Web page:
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It used to be that fitness experts advised morning or afternoon workouts only. The thinking was exercise too close to bedtimemade for restless, interrupted sleep. But a recent study found that subjects who exercised for 35 minutes just before going to bed slept just as well as those who pushed their fitness to the early morning or after-work hours. So, if you’re not working out due to late commutes or fear of insomnia, take note: There are plenty of exercises and routines you can incorporate into your night routine that will keep you fit while holding on to your eight-plus hours of shut-eye.
If you want to stay close to home, why not walk the stairs in your house, your apartment building or even at a nearby (well-lit) park. Strap on your fitness pedometer or set a goal of 500 stair steps every night. You’ll build leg strength, get your heart going and work up a little nighttime sweat.
Squats are a go-anywhere exercise with a lot of impact. Before tucking in, stand next to your bed and do 100. Once that gets too easy, grab something heavy and weigh down your sets. Work up to 300 and finish by dropping your tired body on the bed.
Jump squats require a little more room and some tolerant downstairs neighbors. They’re also a great treat for legs. Work up to three sets of 50. Go deep into the squat for full effect. Wear your stretchiest pajamas to get as low as you can.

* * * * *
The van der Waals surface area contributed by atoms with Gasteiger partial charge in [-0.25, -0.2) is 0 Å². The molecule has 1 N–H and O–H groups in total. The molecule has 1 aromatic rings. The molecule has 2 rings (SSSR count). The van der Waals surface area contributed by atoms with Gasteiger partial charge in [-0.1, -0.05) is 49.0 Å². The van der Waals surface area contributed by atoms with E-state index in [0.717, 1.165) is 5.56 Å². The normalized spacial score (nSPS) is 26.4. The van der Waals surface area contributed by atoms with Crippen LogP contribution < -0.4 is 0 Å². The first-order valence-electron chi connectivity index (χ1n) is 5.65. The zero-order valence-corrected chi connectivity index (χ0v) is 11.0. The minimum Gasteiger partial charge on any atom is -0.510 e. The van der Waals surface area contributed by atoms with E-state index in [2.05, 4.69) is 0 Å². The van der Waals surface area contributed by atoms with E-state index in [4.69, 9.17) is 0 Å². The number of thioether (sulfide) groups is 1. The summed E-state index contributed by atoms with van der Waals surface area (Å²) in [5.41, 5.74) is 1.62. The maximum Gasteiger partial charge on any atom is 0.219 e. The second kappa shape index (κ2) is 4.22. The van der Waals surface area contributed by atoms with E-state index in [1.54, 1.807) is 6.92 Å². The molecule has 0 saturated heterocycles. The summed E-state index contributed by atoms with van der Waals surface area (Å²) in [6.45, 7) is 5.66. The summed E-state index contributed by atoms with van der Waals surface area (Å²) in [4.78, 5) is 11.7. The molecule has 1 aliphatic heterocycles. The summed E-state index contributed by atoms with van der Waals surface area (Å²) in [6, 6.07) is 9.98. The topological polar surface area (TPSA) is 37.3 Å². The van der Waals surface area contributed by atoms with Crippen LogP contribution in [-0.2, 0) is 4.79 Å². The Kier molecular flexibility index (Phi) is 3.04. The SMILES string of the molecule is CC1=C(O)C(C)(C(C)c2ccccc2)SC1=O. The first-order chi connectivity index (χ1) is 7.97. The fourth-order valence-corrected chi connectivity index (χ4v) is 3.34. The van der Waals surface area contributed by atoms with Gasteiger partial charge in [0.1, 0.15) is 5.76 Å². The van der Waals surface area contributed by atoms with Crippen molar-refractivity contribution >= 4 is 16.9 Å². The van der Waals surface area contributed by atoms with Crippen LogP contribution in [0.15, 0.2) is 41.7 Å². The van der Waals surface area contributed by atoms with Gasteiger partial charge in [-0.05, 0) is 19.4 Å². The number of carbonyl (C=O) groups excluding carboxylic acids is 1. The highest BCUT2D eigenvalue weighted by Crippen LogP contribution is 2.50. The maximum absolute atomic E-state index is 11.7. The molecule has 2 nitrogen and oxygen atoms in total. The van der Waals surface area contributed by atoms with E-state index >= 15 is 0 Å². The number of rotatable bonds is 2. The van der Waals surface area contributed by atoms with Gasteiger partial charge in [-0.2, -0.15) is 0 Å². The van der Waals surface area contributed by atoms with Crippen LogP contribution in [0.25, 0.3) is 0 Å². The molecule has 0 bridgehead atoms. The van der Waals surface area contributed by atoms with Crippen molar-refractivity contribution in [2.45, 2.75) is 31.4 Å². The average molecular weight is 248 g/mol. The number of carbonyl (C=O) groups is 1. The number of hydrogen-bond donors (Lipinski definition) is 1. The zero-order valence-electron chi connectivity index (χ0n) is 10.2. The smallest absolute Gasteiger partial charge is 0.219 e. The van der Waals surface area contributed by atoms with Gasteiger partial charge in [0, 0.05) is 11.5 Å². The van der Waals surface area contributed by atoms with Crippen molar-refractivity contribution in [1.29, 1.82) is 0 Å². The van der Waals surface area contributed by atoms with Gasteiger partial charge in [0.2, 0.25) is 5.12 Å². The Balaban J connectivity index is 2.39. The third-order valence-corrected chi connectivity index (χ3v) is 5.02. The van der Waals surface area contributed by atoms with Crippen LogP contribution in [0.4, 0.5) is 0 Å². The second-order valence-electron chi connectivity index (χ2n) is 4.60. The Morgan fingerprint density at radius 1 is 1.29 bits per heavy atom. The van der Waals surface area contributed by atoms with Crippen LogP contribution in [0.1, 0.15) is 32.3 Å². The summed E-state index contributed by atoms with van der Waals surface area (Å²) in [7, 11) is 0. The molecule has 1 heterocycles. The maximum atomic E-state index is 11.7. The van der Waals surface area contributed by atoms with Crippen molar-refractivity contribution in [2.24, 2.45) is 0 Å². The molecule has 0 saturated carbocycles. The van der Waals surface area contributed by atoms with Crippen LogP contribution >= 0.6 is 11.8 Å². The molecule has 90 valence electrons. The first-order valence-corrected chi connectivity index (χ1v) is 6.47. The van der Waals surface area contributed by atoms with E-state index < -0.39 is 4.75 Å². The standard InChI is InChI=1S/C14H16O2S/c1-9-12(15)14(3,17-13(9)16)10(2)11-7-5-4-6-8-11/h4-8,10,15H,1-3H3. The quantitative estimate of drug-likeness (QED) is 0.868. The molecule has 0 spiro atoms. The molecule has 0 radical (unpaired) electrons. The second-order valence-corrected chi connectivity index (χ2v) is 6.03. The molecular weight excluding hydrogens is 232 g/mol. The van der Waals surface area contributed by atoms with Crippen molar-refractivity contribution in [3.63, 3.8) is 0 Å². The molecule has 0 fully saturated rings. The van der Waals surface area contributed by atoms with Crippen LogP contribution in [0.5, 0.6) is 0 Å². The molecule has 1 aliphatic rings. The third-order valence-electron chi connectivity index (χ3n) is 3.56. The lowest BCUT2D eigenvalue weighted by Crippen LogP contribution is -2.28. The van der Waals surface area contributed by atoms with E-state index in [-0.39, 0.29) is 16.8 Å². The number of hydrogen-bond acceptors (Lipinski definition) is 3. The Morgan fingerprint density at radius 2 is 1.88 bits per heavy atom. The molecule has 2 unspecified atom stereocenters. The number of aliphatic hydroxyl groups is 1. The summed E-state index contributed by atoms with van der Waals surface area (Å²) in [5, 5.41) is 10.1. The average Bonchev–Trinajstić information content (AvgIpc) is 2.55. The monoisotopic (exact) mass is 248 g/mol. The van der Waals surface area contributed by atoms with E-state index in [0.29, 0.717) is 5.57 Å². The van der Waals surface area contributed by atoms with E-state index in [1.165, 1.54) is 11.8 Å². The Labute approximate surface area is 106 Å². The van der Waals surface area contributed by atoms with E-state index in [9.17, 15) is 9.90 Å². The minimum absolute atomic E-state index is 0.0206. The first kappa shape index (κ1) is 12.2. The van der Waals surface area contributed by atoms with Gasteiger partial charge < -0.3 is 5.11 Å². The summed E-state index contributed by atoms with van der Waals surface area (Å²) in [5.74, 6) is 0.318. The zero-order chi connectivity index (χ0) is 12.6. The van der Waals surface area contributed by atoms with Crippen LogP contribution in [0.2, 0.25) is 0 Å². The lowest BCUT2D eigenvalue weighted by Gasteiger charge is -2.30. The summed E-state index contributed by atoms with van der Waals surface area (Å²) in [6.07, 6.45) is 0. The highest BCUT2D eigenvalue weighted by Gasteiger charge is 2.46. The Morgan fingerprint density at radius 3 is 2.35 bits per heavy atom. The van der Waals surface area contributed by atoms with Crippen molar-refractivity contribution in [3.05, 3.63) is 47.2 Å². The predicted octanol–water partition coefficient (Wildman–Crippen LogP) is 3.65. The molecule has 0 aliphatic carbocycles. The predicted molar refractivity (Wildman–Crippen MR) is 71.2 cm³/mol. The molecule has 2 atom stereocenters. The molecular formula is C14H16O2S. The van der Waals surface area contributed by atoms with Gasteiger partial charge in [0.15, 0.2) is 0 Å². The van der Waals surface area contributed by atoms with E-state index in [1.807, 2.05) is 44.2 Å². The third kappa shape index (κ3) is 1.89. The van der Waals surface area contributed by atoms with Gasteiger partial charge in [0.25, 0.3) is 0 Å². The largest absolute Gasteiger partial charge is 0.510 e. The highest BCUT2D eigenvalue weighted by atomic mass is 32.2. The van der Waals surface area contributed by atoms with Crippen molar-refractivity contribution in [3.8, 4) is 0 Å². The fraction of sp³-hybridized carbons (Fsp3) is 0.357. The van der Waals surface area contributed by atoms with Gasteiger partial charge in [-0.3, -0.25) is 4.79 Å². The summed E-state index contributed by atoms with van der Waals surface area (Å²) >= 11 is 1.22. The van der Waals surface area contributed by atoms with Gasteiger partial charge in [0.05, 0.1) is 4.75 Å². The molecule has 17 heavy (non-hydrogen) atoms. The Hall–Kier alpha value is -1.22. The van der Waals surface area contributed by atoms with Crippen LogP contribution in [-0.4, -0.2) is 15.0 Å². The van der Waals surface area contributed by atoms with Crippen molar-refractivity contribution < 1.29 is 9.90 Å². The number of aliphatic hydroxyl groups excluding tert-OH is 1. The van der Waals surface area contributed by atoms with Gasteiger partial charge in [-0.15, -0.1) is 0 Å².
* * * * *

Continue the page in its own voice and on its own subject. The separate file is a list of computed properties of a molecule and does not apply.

Do three sets of walking lunges from the bathroom to your bedroom and back. You can hold your arms in the air for good form, or drop one and brush your teeth while getting through your reps.
KETTLEBELLS AND CROSS FIT
People into cross fit often take their workouts to the gym. If your gym keeps late hours, you can, too. If not, do cross fit at home. Invest in a kettlebell (one’s actually enough for your workouts!) and do your burpees, deadlifts, air squats and swings. Even without trainer support, you’ll get in a good workout and sleep well.
Strength training not only builds and tones muscles, but it also speeds up weight loss if that’s what you’re looking to do. Home weightlifting, especially if you’re just starting out, doesn’t require much more than some arm weights and whatever heavy objects feel challenging but comfortable to hold. Store your weights under the bed, and do arms reps or weighted crunches before cashing out for the night.
Planks are like the all-around exercise. They tone arms and legs, and improve balance by strengthening your core. Start with 30-second planks and work up to three minutes. Put on your favorite song, turn your mind inward and hold your form. Do them right before getting into bed and you’ll be spent. A good night’s sleep is the payoff.
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